The Weight Of An Eating Disorder

Brittany is holding a note that reads "You can have eating disorder at any weight"

🌿I’ve struggled with most forms of an eating disorder over the span of a decade, and my weight has reflected this. Despite significant fluctuations in my size, not much else changed. My weight and appearance were only symptoms of the same internal problems. When it comes to eating disorders, appearance tells very little of the story.
I was opposed to receiving help when I was anorexic largely because I didn’t think I fit the stereotypical image. I believed the false assumption that in order to be sick I had to look sick. My body became a vessel for harboring my distress and a substitute for using my words to speak. Despite being underweight, I was unable to grasp the seriousness of my disease because in my mind I thought I was fine.
After anorexia, my troubles continued, but I was still at war in my head with the same demons. The only thing that changed was my choice of weapon. My behaviors were now that of binge eating disorder, and extreme weight gain was a side effect. I was even more reluctant to seek help because my overweight appearance didn’t visibly convey how sick I was on the inside.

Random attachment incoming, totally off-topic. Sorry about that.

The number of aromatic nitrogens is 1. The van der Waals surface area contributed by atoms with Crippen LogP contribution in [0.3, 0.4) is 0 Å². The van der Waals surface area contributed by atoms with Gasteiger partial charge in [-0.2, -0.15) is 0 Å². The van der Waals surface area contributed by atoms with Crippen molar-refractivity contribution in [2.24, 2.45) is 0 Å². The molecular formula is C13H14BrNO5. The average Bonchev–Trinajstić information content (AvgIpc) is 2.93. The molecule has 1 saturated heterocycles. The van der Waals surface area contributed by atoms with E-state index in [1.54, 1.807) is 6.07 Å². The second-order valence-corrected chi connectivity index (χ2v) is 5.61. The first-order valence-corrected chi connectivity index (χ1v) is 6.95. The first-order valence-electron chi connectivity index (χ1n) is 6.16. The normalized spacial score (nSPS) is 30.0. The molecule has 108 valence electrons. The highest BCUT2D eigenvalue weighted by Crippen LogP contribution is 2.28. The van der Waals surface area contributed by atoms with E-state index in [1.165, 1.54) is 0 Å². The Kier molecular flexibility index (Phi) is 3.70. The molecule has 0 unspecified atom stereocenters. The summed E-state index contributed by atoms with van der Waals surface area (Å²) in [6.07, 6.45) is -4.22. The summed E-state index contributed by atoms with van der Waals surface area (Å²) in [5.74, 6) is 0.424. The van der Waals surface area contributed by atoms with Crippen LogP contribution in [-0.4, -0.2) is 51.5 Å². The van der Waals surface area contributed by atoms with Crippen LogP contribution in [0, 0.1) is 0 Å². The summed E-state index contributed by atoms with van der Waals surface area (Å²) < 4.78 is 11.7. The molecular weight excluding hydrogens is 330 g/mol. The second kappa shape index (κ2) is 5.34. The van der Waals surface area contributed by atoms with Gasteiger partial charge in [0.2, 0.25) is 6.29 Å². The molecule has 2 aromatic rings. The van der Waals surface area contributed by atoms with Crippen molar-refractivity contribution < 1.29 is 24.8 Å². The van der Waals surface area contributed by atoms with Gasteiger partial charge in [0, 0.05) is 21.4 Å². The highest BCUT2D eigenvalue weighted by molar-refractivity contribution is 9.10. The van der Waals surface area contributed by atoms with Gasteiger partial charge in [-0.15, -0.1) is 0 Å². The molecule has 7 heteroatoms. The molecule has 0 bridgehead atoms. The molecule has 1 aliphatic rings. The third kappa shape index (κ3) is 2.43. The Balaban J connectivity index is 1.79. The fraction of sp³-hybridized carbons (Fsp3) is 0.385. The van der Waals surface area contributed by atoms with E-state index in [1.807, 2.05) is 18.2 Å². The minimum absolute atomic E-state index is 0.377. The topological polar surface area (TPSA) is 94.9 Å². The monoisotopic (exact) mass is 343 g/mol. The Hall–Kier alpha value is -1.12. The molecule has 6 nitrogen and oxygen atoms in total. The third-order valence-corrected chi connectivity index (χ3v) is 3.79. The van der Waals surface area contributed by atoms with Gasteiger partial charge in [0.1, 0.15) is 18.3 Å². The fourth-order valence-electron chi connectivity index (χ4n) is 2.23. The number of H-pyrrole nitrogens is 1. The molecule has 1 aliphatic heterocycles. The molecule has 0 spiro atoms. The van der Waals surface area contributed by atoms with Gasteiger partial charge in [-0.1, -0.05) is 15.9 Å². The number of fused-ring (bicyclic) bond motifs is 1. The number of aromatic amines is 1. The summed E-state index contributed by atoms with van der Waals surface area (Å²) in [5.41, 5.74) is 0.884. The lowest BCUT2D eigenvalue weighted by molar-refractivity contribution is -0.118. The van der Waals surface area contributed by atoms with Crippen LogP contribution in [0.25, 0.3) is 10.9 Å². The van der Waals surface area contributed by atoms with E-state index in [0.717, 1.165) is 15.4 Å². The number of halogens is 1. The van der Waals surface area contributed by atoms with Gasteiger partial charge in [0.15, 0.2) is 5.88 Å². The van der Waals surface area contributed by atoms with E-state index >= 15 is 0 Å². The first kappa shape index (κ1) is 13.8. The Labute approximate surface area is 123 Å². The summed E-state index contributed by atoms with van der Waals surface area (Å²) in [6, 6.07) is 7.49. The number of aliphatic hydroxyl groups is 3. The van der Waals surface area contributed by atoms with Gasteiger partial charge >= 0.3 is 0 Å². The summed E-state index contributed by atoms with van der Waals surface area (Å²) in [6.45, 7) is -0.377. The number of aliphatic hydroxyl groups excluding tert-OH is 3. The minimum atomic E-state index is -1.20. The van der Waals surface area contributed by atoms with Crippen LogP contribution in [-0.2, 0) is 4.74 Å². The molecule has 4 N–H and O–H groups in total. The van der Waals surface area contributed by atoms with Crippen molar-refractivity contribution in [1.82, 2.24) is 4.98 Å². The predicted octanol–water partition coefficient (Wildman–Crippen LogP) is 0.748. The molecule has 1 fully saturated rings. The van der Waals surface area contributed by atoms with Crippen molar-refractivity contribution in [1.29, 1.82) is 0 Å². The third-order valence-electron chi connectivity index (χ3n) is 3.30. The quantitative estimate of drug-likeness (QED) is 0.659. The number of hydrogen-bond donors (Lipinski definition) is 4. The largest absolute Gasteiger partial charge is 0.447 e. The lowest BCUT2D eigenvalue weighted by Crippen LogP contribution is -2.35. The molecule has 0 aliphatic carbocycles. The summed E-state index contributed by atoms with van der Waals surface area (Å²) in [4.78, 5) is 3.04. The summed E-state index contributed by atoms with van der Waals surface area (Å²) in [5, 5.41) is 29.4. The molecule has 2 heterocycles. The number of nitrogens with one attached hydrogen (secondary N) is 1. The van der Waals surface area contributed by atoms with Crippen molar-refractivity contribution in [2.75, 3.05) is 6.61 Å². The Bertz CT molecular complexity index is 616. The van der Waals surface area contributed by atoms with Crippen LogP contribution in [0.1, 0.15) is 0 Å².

My behaviors shifted one last time and my appearance changed accordingly. I was a picture-perfect example of health on the outside, and often received compliments on my fit physique. But this only fueled the inferno that was silently smoldering within me. I was bulimic, and I shamefully tried to hide my conflict. It never consciously occurred to me that my eating disorder was a problem because my weight was socially acceptable. 
Remember that eating disorders manifest in the mind, yet only sometimes portray themselves physically. Often, there is a huge disparity between an individual’s outward physique and their inward affliction. This can be hugely problematic for those who suffer, and it contributes to the harmful stigma that surrounds eating disorders. You absolutely cannot tell who has an eating disorder based on their appearance or weight. Pain isn’t any less credible because it is concealed. Recovery is beautiful, and it’s beautiful because it requires the internal transformations to happen first, and those successes then radiate outward. ~Britt💜
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